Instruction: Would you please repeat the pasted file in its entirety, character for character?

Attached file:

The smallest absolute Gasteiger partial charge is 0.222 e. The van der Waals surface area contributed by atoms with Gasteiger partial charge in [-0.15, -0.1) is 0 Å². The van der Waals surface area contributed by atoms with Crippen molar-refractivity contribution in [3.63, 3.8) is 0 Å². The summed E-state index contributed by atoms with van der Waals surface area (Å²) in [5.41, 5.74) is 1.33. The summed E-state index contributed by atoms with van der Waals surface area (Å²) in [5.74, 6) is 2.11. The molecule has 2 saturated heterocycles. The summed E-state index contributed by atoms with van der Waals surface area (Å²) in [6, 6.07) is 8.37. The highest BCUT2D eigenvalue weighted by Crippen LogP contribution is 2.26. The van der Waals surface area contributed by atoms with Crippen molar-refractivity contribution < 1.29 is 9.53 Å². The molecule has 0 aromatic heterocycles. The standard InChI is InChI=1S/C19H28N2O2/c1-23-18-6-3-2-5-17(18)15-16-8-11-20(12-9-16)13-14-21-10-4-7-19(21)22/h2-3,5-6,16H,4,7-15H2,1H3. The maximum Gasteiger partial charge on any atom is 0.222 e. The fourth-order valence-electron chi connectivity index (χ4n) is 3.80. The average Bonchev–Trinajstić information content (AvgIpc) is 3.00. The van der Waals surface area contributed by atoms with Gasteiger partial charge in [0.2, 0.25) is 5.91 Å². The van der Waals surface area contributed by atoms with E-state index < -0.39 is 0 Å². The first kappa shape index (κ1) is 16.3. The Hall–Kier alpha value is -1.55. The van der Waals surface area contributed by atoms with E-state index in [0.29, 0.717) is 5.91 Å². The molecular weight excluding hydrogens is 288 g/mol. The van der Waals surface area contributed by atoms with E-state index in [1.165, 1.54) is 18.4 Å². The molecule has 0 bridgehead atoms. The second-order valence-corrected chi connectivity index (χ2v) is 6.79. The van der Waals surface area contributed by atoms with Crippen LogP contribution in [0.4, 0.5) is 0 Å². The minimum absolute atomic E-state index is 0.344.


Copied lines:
The smallest absolute Gasteiger partial charge is 0.222 e. The van der Waals surface area contributed by atoms with Gasteiger partial charge in [-0.15, -0.1) is 0 Å². The van der Waals surface area contributed by atoms with Crippen molar-refractivity contribution in [3.63, 3.8) is 0 Å². The summed E-state index contributed by atoms with van der Waals surface area (Å²) in [5.41, 5.74) is 1.33. The summed E-state index contributed by atoms with van der Waals surface area (Å²) in [5.74, 6) is 2.11. The molecule has 2 saturated heterocycles. The summed E-state index contributed by atoms with van der Waals surface area (Å²) in [6, 6.07) is 8.37. The highest BCUT2D eigenvalue weighted by Crippen LogP contribution is 2.26. The van der Waals surface area contributed by atoms with Crippen molar-refractivity contribution < 1.29 is 9.53 Å². The molecule has 0 aromatic heterocycles. The standard InChI is InChI=1S/C19H28N2O2/c1-23-18-6-3-2-5-17(18)15-16-8-11-20(12-9-16)13-14-21-10-4-7-19(21)22/h2-3,5-6,16H,4,7-15H2,1H3. The maximum Gasteiger partial charge on any atom is 0.222 e. The fourth-order valence-electron chi connectivity index (χ4n) is 3.80. The average Bonchev–Trinajstić information content (AvgIpc) is 3.00. The van der Waals surface area contributed by atoms with Gasteiger partial charge in [0.2, 0.25) is 5.91 Å². The van der Waals surface area contributed by atoms with E-state index < -0.39 is 0 Å². The first kappa shape index (κ1) is 16.3. The Hall–Kier alpha value is -1.55. The van der Waals surface area contributed by atoms with E-state index in [0.29, 0.717) is 5.91 Å². The molecular weight excluding hydrogens is 288 g/mol. The van der Waals surface area contributed by atoms with E-state index in [1.165, 1.54) is 18.4 Å². The molecule has 0 bridgehead atoms. The second-order valence-corrected chi connectivity index (χ2v) is 6.79. The van der Waals surface area contributed by atoms with Crippen LogP contribution in [0.4, 0.5) is 0 Å². The minimum absolute atomic E-state index is 0.344.